By Brian Lamar, DLIFLC Strategic CommunicationsMarch 18, 2010
On March 18, the Defense Language Institute Foreign Language Center (DLIFLC) celebrated the awarding of its 5,000th Associate of Arts degree to Pfc. Tyler Rasmussen.
Rasmussen, a Georgia native, graduated from DLIFLC\'s 64-week-long Arabic basic course nearly 16 months after he began the program.
"I am definitely honored to have received this degree. Being the 5000th AA degree recipient is really extra special," said Rasmussen. "I didn't know it (DLIFLC) was an accredited institution and was excited to learn that because I had a lot of credits from college...and this was a way to get my degree."
"Keep the door open to DLI," said DLIFLC Commandant Col. Sue Ann Sandusky, addressing graduates, instructors and family members at the ceremony. "We hope you have not only learned the language but have grown spiritually and morally...We need the full spectrum of your talents," said Sandusky, adding that students could easily find themselves back at the Institute for an intermediate or advanced course, or even a new language. "You may become commandant some day."
Rasmussen's future plans include obtaining another degree while in the Army, and possibly even a Master degree.
DLIFLC averages about 625 AA degrees annually and was formally recognized for academic excellence by the Accrediting Commission for Community and Junior Colleges (ACCJC) of the Western Association of Schools and Colleges in 1979. In 2002, ACCJC accredited DLIFLC as an Associate Degree granting institution.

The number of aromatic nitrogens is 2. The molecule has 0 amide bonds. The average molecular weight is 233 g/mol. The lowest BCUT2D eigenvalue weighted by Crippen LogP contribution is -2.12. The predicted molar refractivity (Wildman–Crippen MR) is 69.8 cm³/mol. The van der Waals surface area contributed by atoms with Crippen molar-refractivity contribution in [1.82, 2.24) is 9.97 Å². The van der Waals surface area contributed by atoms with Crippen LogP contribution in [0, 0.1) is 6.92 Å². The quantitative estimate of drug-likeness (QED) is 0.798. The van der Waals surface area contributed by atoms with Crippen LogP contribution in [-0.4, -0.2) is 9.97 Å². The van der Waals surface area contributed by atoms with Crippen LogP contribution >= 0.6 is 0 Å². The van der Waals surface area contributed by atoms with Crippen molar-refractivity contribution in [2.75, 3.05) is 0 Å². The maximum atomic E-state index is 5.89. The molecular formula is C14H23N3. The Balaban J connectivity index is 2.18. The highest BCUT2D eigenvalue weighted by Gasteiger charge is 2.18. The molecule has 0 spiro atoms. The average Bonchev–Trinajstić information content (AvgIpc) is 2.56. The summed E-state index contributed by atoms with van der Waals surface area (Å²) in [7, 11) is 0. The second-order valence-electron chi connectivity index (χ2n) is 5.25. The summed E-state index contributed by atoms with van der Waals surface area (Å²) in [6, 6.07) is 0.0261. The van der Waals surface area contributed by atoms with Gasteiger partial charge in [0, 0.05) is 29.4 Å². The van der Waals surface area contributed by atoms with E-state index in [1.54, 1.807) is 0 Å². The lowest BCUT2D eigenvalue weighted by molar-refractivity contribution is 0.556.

Servicemembers who enlist in military positions that require language training typically attend DLIFLC after basic training. When a student completes a basic language program with passing grades and a qualifying exit exam score on the Defense Language Proficiency Test, they have automatically earned 45 of the 63 credits required for their Associate of Arts degree, according to DLIFLC's Registrar Office.
"There are a series of additional general education credits that students are required complete in order to earn the DLIFLC Associate of Arts degree," said Dr. Robert Savukinas, DLIFLC's registrar. "If a student at DLI successfully completes the basic language program and transfers another 18 credits in the areas of English, Math, Natural Science, Social Science, Technology, and Physical Education, they can earn their AA degree from DLI," Savukinas explained.
Since students are already required to complete the language classes with passing grades as part of their military training, the end result of getting a degree is just an added benefit.
"Students find it amazing that they are completing military training and are getting college credit for it. The feedback from students has been nothing but positive," said Savukinas. "Students at DLI are paid to study, which I think is the best type of scholarship around."
For complete program details, please visit the AA degree page at http://www.dliflc.edu